2.3. Cobalt Chloride Treatment and MTT Assay
The cells were seeded in 96-well culture plates at a density of 1 × 104 cells/well for 24 h. The culture medium was changed to fresh MEM containing 2% FBS and 1% antibiotics and treated with different concentrations of CoCl2 ranging from 50 to 400 μM. After 24 h and 48 h, the medium was changed with a new one supplemented with 0.5 mg/mL of 3-(4,5-dimethylthiazol-2-yl)-2,5-diphenyltetrazolium bromide (MTT) for 3 h at 37°C. The formazan produced was dissolved by solvent solution (0.1 N HCl in isopropanol), and the optical density was read at 570 nm by microplate reader (Model 680, Bio-Rad Lab Inc., CA, USA).
2.4. HIF-1α Protein Expression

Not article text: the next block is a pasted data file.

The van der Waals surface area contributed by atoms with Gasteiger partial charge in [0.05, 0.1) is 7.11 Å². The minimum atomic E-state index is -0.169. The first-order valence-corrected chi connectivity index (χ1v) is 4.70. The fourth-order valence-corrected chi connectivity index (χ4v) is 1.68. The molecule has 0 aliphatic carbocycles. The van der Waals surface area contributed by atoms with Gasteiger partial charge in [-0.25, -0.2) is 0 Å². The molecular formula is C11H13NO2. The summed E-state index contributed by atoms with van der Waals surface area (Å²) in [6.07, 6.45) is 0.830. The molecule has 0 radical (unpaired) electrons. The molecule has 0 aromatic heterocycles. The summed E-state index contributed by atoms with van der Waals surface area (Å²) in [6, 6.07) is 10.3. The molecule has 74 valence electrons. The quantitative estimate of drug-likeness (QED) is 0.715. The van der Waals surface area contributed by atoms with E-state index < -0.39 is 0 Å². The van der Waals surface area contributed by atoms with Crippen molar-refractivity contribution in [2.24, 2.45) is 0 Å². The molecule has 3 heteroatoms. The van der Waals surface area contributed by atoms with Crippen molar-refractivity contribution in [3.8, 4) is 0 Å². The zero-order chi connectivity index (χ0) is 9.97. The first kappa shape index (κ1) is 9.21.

The MSCs were treated with 100 μM CoCl2 for 6 h, 12 h, 24 h, and 48 h, and cytosolic extract was obtained by using RIPA lysis buffer (Pierce, Thermo Fisher Scientific, Monza, Italy) supplemented with 25 μmol/L protease inhibitor cocktail (Pierce, Thermo Fisher Scientific, Monza, Italy) and 1 μL of β-mercapto-ethanol (Sigma-Aldrich, St. Louis, Missouri, USA). Total proteins were resolved on 4–12% SDS polyacrylamide gel electrophoresis (SDS–PAGE) and electrophoretically transferred into a nitrocellulose membrane using a wet blotting apparatus (Invitrogen, Thermo Fisher Scientific, Monza, Italy). The membranes were blocked with dry milk (Invitrogen, Thermo Fisher Scientific, Monza, Italy) for 30 minutes at room temperature and were then incubated with antihuman HIF-1α, diluted 1 : 400 (Invitrogen, Thermo Fisher Scientific, Monza, Italy), and antihuman actin, diluted 1 : 1000 (Cell Signaling Technology, Leiden, The Netherlands) at 4°C over night. After washing with transfer buffer (TBS-T), each blot was incubated with antirabbit secondary antibody (1 : 5,000 dilution; Cell Signaling Technology, Leiden, The Netherlands) for 1 h and 30 minutes at room temperature. The antibody signal was visualized with the enhancement chemiluminescence system (Pierce, Thermo Fisher Scientific, Monza, Italy). Images were obtained by using Image Station 2000R (Kodak, NY, USA).